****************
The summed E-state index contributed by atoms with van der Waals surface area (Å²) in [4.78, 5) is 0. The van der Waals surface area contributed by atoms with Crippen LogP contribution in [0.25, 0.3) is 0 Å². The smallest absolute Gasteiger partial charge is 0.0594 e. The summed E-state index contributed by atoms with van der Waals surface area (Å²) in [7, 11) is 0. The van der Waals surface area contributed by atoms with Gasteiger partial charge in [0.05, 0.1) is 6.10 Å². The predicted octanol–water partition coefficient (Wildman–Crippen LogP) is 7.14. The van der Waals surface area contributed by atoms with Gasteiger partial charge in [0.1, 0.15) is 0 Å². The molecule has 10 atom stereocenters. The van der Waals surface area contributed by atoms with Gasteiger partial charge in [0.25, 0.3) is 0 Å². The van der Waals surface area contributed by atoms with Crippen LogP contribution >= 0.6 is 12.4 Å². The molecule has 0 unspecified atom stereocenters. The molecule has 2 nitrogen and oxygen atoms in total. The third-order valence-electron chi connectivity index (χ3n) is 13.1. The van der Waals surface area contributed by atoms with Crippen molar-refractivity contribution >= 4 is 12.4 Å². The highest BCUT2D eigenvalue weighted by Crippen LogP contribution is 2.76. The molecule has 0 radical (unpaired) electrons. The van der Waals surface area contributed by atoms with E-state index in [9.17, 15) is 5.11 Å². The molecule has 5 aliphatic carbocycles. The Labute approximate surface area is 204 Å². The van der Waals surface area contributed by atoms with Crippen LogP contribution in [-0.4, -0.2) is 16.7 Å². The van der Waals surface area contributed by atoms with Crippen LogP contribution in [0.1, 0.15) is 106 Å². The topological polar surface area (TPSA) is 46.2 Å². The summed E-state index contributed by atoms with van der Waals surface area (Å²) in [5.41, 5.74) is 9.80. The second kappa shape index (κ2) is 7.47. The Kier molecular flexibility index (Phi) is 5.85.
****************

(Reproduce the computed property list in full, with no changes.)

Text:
The summed E-state index contributed by atoms with van der Waals surface area (Å²) in [4.78, 5) is 0. The van der Waals surface area contributed by atoms with Crippen LogP contribution in [0.25, 0.3) is 0 Å². The smallest absolute Gasteiger partial charge is 0.0594 e. The summed E-state index contributed by atoms with van der Waals surface area (Å²) in [7, 11) is 0. The van der Waals surface area contributed by atoms with Gasteiger partial charge in [0.05, 0.1) is 6.10 Å². The predicted octanol–water partition coefficient (Wildman–Crippen LogP) is 7.14. The van der Waals surface area contributed by atoms with Gasteiger partial charge in [0.1, 0.15) is 0 Å². The molecule has 10 atom stereocenters. The van der Waals surface area contributed by atoms with Gasteiger partial charge in [0.25, 0.3) is 0 Å². The van der Waals surface area contributed by atoms with Crippen LogP contribution >= 0.6 is 12.4 Å². The molecule has 0 unspecified atom stereocenters. The molecule has 2 nitrogen and oxygen atoms in total. The third-order valence-electron chi connectivity index (χ3n) is 13.1. The van der Waals surface area contributed by atoms with Crippen molar-refractivity contribution >= 4 is 12.4 Å². The highest BCUT2D eigenvalue weighted by Crippen LogP contribution is 2.76. The molecule has 0 radical (unpaired) electrons. The van der Waals surface area contributed by atoms with E-state index in [9.17, 15) is 5.11 Å². The molecule has 5 aliphatic carbocycles. The Labute approximate surface area is 204 Å². The van der Waals surface area contributed by atoms with Crippen LogP contribution in [-0.4, -0.2) is 16.7 Å². The van der Waals surface area contributed by atoms with Crippen LogP contribution in [0.1, 0.15) is 106 Å². The topological polar surface area (TPSA) is 46.2 Å². The summed E-state index contributed by atoms with van der Waals surface area (Å²) in [5.41, 5.74) is 9.80. The second kappa shape index (κ2) is 7.47. The Kier molecular flexibility index (Phi) is 5.85.